MASSDEVICE ON CALL — DNA tests inadvertently exposing incest. Researchers are beginning to identify incest in children referred for a relatively common form of genetic testing. The analysis, called SNP-array (single-nucleotide polymorphisms), is revealing “large regions of absence of heterozygosity on multiple chromosomes in children referred for intellectual or developmental disabilities or multiple congenital anomalies,” the researchers from the Baylor College of Medicine wrote in The Lancet. In some cases, the researchers said, “these regions accounted for about a quarter of the genome — a finding most consistent with the child having been conceived by first-degree relatives.”
NHGRI charts course for the next phase of genomics research. A new strategic plan from National Institutes of Health’s National Human Genome Research Institute envisions scientists being able to identify genetic bases of most single-gene disorders and gaining new insights into multi-gene disorders in the next decade. This should lead to more accurate diagnoses, new drug targets and the development of practical treatments for many who today lack therapeutic options, according to the NHGRI plan. Molecular pathways that are implicated in single-gene disorders may hold important clues for the diagnosis and treatment of common disease, according to the strategic plan, Charting a Course for Genomic Medicine from Base Pairs to Bedside, in the Feb. 10 issue of Nature.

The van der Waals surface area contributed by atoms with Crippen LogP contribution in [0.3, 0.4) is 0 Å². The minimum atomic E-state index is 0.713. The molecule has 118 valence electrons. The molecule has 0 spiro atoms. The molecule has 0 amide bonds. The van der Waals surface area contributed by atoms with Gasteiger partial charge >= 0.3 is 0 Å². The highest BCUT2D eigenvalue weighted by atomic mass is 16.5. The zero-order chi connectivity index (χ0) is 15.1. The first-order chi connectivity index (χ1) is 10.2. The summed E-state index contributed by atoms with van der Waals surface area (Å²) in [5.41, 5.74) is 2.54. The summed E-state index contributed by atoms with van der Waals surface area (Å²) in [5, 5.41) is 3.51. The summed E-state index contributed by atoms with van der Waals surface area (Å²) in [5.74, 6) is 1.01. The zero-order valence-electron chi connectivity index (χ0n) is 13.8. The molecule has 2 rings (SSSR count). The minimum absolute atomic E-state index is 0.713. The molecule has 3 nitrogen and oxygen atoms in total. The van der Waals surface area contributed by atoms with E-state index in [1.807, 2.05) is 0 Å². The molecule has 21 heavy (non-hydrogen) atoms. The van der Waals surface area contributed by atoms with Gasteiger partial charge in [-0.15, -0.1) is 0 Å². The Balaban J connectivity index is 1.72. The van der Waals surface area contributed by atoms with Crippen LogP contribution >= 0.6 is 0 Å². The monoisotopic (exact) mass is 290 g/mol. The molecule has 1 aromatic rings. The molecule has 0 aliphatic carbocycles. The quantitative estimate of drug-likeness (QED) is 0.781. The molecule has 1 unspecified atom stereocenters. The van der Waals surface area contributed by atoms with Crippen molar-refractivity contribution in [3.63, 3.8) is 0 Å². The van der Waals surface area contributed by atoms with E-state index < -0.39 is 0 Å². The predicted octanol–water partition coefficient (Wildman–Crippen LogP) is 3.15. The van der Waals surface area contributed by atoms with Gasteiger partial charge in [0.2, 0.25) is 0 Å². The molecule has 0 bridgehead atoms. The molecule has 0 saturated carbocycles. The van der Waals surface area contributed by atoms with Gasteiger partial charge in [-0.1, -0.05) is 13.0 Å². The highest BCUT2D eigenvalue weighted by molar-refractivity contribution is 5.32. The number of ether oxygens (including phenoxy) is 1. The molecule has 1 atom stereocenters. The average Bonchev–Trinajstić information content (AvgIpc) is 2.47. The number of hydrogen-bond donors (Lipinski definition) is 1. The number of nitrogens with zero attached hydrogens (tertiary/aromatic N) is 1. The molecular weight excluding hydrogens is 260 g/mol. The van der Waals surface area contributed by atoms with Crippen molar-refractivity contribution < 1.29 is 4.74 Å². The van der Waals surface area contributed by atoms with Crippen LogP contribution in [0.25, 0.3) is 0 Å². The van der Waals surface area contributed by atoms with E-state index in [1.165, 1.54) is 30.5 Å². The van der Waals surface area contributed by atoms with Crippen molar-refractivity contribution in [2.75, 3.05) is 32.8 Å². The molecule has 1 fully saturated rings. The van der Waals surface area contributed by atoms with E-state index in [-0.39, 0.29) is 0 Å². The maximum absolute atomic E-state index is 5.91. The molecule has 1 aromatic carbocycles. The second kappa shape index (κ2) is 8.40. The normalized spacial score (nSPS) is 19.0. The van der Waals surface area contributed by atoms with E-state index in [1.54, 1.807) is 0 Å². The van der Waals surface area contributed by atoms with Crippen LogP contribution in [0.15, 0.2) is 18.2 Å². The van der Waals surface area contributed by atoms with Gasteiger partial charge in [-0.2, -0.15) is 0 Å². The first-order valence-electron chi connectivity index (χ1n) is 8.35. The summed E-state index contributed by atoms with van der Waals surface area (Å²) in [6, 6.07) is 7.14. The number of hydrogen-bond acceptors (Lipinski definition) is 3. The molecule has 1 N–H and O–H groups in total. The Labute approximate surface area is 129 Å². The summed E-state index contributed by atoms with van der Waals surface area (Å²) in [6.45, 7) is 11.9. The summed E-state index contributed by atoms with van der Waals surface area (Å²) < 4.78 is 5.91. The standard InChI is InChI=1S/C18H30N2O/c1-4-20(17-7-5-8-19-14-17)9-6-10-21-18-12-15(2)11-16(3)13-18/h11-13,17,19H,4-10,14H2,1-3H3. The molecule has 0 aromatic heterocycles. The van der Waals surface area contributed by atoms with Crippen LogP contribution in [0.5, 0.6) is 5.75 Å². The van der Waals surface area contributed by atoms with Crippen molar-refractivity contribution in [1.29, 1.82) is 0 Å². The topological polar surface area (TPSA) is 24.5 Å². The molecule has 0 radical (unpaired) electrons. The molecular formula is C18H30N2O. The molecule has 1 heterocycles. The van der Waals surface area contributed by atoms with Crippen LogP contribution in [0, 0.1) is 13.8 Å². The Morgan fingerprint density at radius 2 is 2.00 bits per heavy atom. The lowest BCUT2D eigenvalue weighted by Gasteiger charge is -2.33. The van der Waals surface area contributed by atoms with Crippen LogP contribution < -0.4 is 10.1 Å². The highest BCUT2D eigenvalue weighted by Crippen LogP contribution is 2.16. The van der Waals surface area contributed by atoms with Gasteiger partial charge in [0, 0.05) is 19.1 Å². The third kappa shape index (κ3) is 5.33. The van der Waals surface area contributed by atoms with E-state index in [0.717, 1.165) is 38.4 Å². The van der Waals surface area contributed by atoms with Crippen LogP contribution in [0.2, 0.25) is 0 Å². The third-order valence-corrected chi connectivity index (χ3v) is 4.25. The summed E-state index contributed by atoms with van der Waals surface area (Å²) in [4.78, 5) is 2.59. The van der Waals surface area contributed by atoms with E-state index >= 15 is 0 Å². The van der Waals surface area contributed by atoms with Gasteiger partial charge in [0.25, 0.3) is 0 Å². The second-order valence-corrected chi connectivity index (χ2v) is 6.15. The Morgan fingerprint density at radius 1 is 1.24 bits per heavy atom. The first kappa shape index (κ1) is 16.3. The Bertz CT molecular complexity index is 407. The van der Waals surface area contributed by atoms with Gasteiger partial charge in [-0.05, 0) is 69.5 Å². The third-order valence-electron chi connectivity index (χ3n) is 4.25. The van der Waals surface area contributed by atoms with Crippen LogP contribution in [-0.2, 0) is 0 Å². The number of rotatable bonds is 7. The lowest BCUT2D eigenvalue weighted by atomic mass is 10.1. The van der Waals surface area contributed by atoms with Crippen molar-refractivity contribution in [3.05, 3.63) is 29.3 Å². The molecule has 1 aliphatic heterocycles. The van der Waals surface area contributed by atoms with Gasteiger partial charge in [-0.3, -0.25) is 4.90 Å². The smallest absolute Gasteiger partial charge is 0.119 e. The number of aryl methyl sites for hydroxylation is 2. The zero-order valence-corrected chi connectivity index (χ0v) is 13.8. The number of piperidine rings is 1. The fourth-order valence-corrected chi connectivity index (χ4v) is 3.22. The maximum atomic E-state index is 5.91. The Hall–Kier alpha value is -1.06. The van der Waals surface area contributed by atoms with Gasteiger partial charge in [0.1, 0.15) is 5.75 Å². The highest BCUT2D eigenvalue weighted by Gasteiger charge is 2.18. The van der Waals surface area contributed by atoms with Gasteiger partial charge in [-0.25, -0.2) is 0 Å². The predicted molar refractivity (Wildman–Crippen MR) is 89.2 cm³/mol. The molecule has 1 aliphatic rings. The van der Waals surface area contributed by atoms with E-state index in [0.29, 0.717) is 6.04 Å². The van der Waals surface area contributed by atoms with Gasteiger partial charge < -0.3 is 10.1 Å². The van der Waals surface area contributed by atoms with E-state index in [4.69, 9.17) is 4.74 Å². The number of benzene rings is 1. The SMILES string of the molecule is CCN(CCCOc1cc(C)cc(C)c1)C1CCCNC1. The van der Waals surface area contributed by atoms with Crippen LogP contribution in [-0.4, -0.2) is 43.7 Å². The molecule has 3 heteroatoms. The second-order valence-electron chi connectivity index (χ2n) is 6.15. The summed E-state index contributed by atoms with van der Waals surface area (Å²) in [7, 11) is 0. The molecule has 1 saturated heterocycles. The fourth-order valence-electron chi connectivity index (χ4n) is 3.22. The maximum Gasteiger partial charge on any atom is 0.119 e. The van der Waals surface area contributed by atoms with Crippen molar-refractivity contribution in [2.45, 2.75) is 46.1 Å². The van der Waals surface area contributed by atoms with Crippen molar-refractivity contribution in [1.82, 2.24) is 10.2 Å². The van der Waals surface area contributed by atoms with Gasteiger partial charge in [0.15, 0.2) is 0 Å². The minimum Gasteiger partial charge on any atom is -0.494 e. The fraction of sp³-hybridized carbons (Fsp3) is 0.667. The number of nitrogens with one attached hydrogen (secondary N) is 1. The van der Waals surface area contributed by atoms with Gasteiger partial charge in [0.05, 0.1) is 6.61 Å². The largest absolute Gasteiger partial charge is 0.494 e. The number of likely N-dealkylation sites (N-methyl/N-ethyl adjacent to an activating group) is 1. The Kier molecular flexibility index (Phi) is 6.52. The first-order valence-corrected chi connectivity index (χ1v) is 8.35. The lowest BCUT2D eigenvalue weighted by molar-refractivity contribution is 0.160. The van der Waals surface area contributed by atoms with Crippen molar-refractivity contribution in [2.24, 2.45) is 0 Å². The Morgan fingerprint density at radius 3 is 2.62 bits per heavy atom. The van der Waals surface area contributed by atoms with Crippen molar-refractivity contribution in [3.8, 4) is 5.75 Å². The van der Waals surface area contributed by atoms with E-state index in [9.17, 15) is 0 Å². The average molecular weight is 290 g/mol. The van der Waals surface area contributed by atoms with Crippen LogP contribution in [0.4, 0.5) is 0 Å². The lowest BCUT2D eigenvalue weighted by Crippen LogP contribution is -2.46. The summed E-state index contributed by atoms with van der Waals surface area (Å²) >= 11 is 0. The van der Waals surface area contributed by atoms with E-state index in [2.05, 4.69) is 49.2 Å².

More than 25 percent of ovarian cancer patients don’t get recommended biopsies. Researchers at the University of California Davis Cancer Center and California Cancer Registry looked at medical records and cancer registry data of 721 early-stage ovarian cancer patients in California and New York and found that only less than three quarters had lymph nodes from the pelvis and abdomen tested for signs of cancer spread.
Study finds women used 30 percent less analgesia during labor when self-administered. In a study to be presented at the Society for Maternal-Fetal Medicine’s (SMFM) annual meeting, researchers presented findings that show that when women administer their own patient-controlled epidural analgesia (PCEA) instead of getting a continuous epidural infusion (CEI) they used less analgesic, but reported similar levels of satisfaction. Women often receive a continuous epidural infusion of analgesic during labor. This can lead to prolonged labor and an increase in assisted vaginal delivery.
CMS chief Berwick taken to task on healthcare reform’s affect on Medicare. Centers for Medicare and Medicaid chief Dr. Donald Berwick received tough questions from Republican members and mostly plaudits from Democrats as he testified before the House Ways and Means Committee meeting on the impact last year’s landmark Patient Protection & Affordable Care Act will have on Medicare, reports MassDevice.
Meanwhile, Mississippi House has approved a measure to enact a health insurance exchange. The passage of the bill will eventually allow employers to buy group health insurance policies anywhere in the country a critical part of the federal Patient Protection and Affordable Care Act, reports The Associated Press.